David Moyes ready to occupy biggest seat in league at Manchester United
New manager admits things ‘will never be as good’ as under his predecessor
The black leather seat is an inordinately big one to fill – so big, in fact, that David Moyes needed to check he was alone before trying it out. The new Manchester United manager’s story of taking over Sir Alex Ferguson’s Carrington office, which he has told ahead of his historic first competitive game at the helm of the Premier League champions at Swansea today, is expressive of the space he finds himself occupying.
“Sitting in the chair for the first time felt odd,” Moyes said. “I did it myself with nobody looking. I thought I would have to see how it feels in case anybody thought I looked stupid.” And it has still not quite struck home that the club is his own now. “I still go into the office and feel... look, Sir Alex is still here and he will be…”
It is hard to feel that Moyes’ talk of seeking Ferguson’s counsel is anything other than genuine, and he revealed that he visited him recently as the 71-year-old recovers at home from a hip operation, the latest of a dozen talks the two men have had.
“I think it is just taking over from someone... It is going to be very hard for anybody to get close,” Moyes said. “I don’t think I have gone there for any advice. I have gone there and said, ‘This is how things are going. What are you thinking?’ He is going to be someone who is around. I want him to be around. On the first day I met him we had discussions about the team within an hour. Within the first 10 minutes of talking, and him telling me I was getting the job, we had already had discussions about the team and what would have to be done and what was expected, like sponsors, media, all the things that come from a big club. There were no airs and graces. He didn’t feather it. He told me straight what it was going to be like. He would expect me to get on and do the job myself.”
Ferguson said in 1992 that it had taken him three or four years to understand the job Moyes has taken. “I knew all about the history of Manchester United and was fascinated by the prospects of taking charge there, but I had no real inkling about the demands. I repeat, no manager is prepared for the job at Old Trafford.” Moyes said he could change things at Old Trafford in 18 months to two years, though defending an English title someone else has won brings rare challenges. Joe Fagan successfully defended Bob Paisley’s Liverpool 1982-83 title, but the last man to try it before that, Brian Clough at Leeds in 1974, lasted 44 days.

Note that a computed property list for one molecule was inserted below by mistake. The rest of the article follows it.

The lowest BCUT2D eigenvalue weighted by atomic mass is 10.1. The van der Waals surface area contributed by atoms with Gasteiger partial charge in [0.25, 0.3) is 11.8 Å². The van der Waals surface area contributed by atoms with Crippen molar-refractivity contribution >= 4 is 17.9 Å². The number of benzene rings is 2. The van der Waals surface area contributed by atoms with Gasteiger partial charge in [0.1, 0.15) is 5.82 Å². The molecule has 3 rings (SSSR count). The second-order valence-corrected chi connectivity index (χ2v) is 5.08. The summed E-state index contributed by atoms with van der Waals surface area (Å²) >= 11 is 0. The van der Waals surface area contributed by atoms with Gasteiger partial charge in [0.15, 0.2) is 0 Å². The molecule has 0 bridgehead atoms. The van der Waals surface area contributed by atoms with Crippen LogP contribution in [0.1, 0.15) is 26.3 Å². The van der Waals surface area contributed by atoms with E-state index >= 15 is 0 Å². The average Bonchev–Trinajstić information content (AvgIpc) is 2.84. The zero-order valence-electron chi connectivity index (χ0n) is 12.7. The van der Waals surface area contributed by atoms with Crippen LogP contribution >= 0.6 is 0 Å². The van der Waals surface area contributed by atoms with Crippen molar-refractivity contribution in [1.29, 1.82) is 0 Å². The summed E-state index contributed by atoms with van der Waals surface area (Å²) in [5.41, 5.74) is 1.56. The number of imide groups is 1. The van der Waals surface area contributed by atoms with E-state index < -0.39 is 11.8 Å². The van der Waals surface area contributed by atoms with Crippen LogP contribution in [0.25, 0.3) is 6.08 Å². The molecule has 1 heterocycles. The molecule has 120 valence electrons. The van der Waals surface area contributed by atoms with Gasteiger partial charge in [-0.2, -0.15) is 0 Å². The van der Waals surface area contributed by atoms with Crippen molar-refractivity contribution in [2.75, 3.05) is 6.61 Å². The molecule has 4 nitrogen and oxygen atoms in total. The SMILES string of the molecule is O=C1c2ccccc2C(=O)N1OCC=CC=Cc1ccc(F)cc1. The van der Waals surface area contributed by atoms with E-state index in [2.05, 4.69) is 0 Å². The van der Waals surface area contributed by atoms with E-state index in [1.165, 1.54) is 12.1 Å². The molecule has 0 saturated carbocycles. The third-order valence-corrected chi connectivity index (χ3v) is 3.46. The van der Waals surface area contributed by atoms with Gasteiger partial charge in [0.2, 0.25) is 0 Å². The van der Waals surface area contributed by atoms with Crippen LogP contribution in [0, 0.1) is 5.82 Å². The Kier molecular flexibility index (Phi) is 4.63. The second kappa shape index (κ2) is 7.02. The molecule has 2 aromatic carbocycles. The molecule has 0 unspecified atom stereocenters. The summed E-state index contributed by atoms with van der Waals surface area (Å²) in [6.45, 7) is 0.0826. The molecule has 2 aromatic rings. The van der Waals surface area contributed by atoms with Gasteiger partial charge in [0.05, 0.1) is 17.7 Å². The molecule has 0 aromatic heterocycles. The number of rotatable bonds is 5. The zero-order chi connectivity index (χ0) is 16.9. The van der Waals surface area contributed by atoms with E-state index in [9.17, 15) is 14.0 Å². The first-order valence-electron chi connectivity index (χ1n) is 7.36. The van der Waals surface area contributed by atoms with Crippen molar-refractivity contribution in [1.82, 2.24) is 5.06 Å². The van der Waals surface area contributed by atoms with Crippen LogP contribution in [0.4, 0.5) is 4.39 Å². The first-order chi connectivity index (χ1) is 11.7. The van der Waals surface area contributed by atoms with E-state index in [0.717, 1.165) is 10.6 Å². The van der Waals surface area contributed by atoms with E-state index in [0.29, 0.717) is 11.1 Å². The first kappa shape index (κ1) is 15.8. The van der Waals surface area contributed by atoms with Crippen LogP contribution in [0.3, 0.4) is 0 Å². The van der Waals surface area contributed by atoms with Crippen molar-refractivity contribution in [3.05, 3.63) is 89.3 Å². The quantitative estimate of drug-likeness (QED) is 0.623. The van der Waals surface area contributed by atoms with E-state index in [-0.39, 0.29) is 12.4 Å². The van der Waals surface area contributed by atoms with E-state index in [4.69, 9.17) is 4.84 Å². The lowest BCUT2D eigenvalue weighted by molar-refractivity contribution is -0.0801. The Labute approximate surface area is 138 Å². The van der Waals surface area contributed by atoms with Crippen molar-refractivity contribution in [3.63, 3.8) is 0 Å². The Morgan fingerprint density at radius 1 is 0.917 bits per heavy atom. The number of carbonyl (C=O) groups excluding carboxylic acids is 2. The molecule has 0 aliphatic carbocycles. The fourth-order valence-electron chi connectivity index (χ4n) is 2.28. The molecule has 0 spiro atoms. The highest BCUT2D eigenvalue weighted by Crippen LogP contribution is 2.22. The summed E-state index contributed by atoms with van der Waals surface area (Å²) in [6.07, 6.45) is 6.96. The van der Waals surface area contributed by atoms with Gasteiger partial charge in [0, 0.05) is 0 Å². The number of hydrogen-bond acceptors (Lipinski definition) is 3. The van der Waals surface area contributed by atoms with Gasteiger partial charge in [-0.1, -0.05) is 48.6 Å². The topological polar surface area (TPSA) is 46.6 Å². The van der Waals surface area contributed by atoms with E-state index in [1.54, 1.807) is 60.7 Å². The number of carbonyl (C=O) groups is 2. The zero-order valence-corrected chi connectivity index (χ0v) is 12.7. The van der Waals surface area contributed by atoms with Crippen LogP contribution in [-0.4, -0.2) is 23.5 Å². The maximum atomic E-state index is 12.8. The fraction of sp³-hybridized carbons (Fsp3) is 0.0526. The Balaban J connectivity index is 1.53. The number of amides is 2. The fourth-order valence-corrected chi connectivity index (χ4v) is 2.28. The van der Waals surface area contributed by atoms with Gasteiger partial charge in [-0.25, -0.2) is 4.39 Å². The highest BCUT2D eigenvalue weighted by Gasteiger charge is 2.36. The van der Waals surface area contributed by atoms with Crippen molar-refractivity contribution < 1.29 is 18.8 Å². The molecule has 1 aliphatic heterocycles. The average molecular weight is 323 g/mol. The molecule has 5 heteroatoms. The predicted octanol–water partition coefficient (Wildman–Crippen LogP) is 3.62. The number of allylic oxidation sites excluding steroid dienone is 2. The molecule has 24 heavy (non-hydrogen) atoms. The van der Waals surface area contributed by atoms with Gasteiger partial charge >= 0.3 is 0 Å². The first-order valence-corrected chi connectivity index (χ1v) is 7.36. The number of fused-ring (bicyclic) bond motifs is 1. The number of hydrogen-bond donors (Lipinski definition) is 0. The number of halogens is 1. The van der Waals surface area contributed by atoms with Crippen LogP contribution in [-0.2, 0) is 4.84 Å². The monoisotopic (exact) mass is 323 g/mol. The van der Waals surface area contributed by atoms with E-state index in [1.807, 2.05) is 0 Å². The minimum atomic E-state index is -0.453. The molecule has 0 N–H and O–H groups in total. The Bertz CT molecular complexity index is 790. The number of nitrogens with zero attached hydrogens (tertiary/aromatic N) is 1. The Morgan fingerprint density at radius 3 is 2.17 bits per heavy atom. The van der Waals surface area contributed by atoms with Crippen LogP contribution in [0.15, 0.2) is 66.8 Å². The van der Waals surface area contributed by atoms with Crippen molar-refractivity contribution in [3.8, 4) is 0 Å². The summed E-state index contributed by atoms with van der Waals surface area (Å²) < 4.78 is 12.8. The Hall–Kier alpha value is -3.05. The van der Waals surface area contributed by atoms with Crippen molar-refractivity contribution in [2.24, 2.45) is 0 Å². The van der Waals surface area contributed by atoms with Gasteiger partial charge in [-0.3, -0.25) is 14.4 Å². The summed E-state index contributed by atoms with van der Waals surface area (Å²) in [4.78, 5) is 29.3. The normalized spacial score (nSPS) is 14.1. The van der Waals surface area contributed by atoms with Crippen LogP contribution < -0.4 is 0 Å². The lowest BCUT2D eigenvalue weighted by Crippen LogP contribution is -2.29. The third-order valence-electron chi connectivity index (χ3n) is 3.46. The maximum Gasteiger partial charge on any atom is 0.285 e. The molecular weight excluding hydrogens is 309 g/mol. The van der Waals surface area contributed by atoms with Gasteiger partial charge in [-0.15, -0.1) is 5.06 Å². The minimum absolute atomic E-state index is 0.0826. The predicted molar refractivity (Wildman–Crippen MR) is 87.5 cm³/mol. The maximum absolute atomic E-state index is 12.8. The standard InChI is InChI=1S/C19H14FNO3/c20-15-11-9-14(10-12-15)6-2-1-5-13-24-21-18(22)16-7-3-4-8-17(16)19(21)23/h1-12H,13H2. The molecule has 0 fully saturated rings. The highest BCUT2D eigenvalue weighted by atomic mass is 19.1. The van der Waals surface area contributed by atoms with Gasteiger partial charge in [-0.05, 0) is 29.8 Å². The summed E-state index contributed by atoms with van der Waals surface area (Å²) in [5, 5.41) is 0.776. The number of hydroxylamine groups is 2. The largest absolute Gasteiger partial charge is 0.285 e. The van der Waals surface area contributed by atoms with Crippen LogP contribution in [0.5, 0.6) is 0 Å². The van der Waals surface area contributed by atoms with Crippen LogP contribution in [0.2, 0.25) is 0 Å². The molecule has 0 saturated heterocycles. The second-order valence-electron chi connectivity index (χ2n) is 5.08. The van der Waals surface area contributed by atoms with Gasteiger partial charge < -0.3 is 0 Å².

“I think the challenges are that quite often you would never take over a job when the team is so good,” Moyes said. “Usually you take over because a manager has been sacked or the team isn’t doing well. This is completely different because I am taking over a team that’s been successful. I have no doubt that there will be a lot of progress and change that I will implement. The previous manager has left things in place that are really important and the most important and impressive thing he has left is the winning mentality. They have won the league and now it’s: ‘Let’s win the next one’. That kind of quality is difficult to put into words. But when you are in there you see it and you feel it. The players and their spirit and attitude have really made me stand up and realise and see the difference. I can see the players and the edge and spirit of competitiveness they have.”
One player Moyes will have at his disposal is Wayne Rooney, who trained with the first team squad yesterday before travelling to South Wales, but is likely to be on the bench for today’s match.
He has not spoken to Wilf McGuinness, whose succession to Sir Matt Busby as United manager in 1969 lasted just 18 months. “I have to take over from someone who... I will not be better than,” Moyes said. “It will not get better than Sir Alex Ferguson. It just won’t. But what has to happen is the club has to keep moving forward and progressing. I do think that I am ready for the job. Because of that I have worked for a long time to get myself in a position where maybe I would be fortunate enough to land one of the big jobs. In my mind I have landed the biggest job. Yes, I am a rookie at Manchester United but I am not a rookie overall. I hope I am able to show that as the seasons progress.”
Latest in Sport
Manchester United transfer news and rumours: David De Gea could leave for FREE; £38m for Marquinhos; £37m bid for Mats Hummels;
Transfer talk: Juan Cuadrado Chelsea move imminent; Manchester United eye Nathaniel Clyne; Andre Schurrle medical at Wolfsburg
Danny Ings to Liverpool: The Reds attempt to steal a march on rivals in race to sign Burnley striker
Kim Sears 'swearing' outburst threatens to overshadow Andy Murray's Australian Open semi-final win
Kim Sears: Andy Murray defends fiancée's for outburst after a bad-tempered march to final
- 1 Woman falls to her death as she celebrates marriage proposal at the edge of Ibiza cliff
- 3 Dad attempts revenge on teenage daughter, plan backfires spectacularly
- 4 Ball pool for adults opens in London
- 5 Amal Clooney gives excellent response to fashion question at European Court of Human Rights
9 reasons Greece's experiment with the radical left is doomed to failure
'We would evict Queen from Buckingham Palace and allocate her council house,' say Greens
Have we reached 'peak food'? Shortages loom as global production rates slow
Greece elections: Syriza and EU on collision course after election win for left-wing party
British grandmother Lindsay Sandiford faces execution by firing squad in Indonesia
Liberal Democrat minister defends comments suggesting immigration causes pub closures